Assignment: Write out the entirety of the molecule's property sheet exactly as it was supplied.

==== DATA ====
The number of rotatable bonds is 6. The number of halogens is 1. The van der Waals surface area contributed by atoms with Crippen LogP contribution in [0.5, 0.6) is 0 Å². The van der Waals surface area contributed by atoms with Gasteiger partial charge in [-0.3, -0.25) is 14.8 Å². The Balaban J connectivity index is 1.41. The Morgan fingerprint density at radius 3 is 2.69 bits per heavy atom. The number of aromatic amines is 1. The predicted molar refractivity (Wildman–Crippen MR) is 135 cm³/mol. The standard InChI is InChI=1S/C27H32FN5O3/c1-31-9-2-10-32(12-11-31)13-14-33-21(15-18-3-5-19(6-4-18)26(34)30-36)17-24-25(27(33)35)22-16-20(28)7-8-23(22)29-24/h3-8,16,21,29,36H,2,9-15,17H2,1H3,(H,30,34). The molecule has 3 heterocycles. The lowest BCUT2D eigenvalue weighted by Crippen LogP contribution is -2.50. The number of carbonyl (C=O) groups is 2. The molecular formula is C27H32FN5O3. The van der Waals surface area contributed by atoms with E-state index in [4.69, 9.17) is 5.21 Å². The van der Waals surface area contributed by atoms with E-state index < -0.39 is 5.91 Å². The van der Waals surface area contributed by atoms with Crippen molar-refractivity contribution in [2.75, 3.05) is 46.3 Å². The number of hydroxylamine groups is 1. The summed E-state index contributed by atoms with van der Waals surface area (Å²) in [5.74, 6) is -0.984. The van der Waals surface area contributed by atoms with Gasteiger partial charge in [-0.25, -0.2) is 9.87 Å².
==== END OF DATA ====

The number of rotatable bonds is 6. The number of halogens is 1. The van der Waals surface area contributed by atoms with Crippen LogP contribution in [0.5, 0.6) is 0 Å². The van der Waals surface area contributed by atoms with Gasteiger partial charge in [-0.3, -0.25) is 14.8 Å². The Balaban J connectivity index is 1.41. The Morgan fingerprint density at radius 3 is 2.69 bits per heavy atom. The number of aromatic amines is 1. The predicted molar refractivity (Wildman–Crippen MR) is 135 cm³/mol. The standard InChI is InChI=1S/C27H32FN5O3/c1-31-9-2-10-32(12-11-31)13-14-33-21(15-18-3-5-19(6-4-18)26(34)30-36)17-24-25(27(33)35)22-16-20(28)7-8-23(22)29-24/h3-8,16,21,29,36H,2,9-15,17H2,1H3,(H,30,34). The molecule has 3 heterocycles. The lowest BCUT2D eigenvalue weighted by Crippen LogP contribution is -2.50. The number of carbonyl (C=O) groups is 2. The molecular formula is C27H32FN5O3. The van der Waals surface area contributed by atoms with E-state index in [4.69, 9.17) is 5.21 Å². The van der Waals surface area contributed by atoms with E-state index < -0.39 is 5.91 Å². The van der Waals surface area contributed by atoms with Crippen molar-refractivity contribution in [2.75, 3.05) is 46.3 Å². The number of hydroxylamine groups is 1. The summed E-state index contributed by atoms with van der Waals surface area (Å²) in [5.74, 6) is -0.984. The van der Waals surface area contributed by atoms with Gasteiger partial charge in [-0.25, -0.2) is 9.87 Å².